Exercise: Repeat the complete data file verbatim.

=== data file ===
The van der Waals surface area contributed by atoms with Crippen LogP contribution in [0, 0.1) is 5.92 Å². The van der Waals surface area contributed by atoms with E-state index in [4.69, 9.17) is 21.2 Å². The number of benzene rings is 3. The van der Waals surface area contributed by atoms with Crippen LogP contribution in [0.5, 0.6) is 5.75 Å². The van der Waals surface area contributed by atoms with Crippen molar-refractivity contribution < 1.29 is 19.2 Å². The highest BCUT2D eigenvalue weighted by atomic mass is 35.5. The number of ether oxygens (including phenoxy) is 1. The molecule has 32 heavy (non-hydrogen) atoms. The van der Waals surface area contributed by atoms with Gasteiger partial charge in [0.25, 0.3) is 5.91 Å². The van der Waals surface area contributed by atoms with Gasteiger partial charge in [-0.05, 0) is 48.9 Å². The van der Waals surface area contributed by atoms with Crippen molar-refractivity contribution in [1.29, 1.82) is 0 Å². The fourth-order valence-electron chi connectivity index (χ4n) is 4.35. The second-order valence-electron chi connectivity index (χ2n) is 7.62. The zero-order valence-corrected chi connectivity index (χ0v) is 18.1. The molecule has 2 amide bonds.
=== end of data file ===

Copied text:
The van der Waals surface area contributed by atoms with Crippen LogP contribution in [0, 0.1) is 5.92 Å². The van der Waals surface area contributed by atoms with E-state index in [4.69, 9.17) is 21.2 Å². The number of benzene rings is 3. The van der Waals surface area contributed by atoms with Crippen LogP contribution in [0.5, 0.6) is 5.75 Å². The van der Waals surface area contributed by atoms with Crippen molar-refractivity contribution < 1.29 is 19.2 Å². The highest BCUT2D eigenvalue weighted by atomic mass is 35.5. The number of ether oxygens (including phenoxy) is 1. The molecule has 32 heavy (non-hydrogen) atoms. The van der Waals surface area contributed by atoms with Gasteiger partial charge in [0.25, 0.3) is 5.91 Å². The van der Waals surface area contributed by atoms with Gasteiger partial charge in [-0.05, 0) is 48.9 Å². The van der Waals surface area contributed by atoms with Crippen molar-refractivity contribution in [1.29, 1.82) is 0 Å². The fourth-order valence-electron chi connectivity index (χ4n) is 4.35. The second-order valence-electron chi connectivity index (χ2n) is 7.62. The zero-order valence-corrected chi connectivity index (χ0v) is 18.1. The molecule has 2 amide bonds.